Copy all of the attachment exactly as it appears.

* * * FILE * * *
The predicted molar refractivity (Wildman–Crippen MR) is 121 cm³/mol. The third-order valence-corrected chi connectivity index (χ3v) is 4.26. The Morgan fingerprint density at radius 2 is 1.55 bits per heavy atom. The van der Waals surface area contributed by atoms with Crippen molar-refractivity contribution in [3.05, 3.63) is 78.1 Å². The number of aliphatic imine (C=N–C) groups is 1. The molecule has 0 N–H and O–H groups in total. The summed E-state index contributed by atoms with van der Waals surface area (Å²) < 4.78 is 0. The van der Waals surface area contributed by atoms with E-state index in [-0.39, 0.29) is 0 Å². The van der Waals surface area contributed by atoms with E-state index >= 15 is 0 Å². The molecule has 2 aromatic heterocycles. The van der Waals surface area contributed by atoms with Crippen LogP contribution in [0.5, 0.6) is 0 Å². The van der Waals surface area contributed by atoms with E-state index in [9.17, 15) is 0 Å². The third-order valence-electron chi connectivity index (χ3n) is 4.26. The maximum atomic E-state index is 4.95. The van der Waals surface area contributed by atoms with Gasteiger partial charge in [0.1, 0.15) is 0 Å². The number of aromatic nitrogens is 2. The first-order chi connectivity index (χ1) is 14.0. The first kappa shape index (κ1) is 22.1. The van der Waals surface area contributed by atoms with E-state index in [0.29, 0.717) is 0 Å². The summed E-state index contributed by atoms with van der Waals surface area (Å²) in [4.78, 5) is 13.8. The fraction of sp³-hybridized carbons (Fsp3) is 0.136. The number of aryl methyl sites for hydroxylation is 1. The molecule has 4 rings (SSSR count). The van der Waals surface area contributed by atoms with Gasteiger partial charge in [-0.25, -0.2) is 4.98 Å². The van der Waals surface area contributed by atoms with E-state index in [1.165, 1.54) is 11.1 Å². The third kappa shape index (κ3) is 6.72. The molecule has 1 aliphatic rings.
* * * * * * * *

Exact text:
The predicted molar refractivity (Wildman–Crippen MR) is 121 cm³/mol. The third-order valence-corrected chi connectivity index (χ3v) is 4.26. The Morgan fingerprint density at radius 2 is 1.55 bits per heavy atom. The van der Waals surface area contributed by atoms with Crippen molar-refractivity contribution in [3.05, 3.63) is 78.1 Å². The number of aliphatic imine (C=N–C) groups is 1. The molecule has 0 N–H and O–H groups in total. The summed E-state index contributed by atoms with van der Waals surface area (Å²) < 4.78 is 0. The van der Waals surface area contributed by atoms with E-state index in [-0.39, 0.29) is 0 Å². The van der Waals surface area contributed by atoms with E-state index >= 15 is 0 Å². The molecule has 2 aromatic heterocycles. The van der Waals surface area contributed by atoms with Crippen LogP contribution in [0.5, 0.6) is 0 Å². The van der Waals surface area contributed by atoms with E-state index in [9.17, 15) is 0 Å². The third-order valence-electron chi connectivity index (χ3n) is 4.26. The maximum atomic E-state index is 4.95. The van der Waals surface area contributed by atoms with Gasteiger partial charge in [0.1, 0.15) is 0 Å². The number of aromatic nitrogens is 2. The first-order chi connectivity index (χ1) is 14.0. The first kappa shape index (κ1) is 22.1. The van der Waals surface area contributed by atoms with E-state index in [0.29, 0.717) is 0 Å². The summed E-state index contributed by atoms with van der Waals surface area (Å²) in [4.78, 5) is 13.8. The fraction of sp³-hybridized carbons (Fsp3) is 0.136. The number of aryl methyl sites for hydroxylation is 1. The molecule has 4 rings (SSSR count). The van der Waals surface area contributed by atoms with Gasteiger partial charge in [-0.25, -0.2) is 4.98 Å². The van der Waals surface area contributed by atoms with E-state index in [1.165, 1.54) is 11.1 Å². The third kappa shape index (κ3) is 6.72. The molecule has 1 aliphatic rings.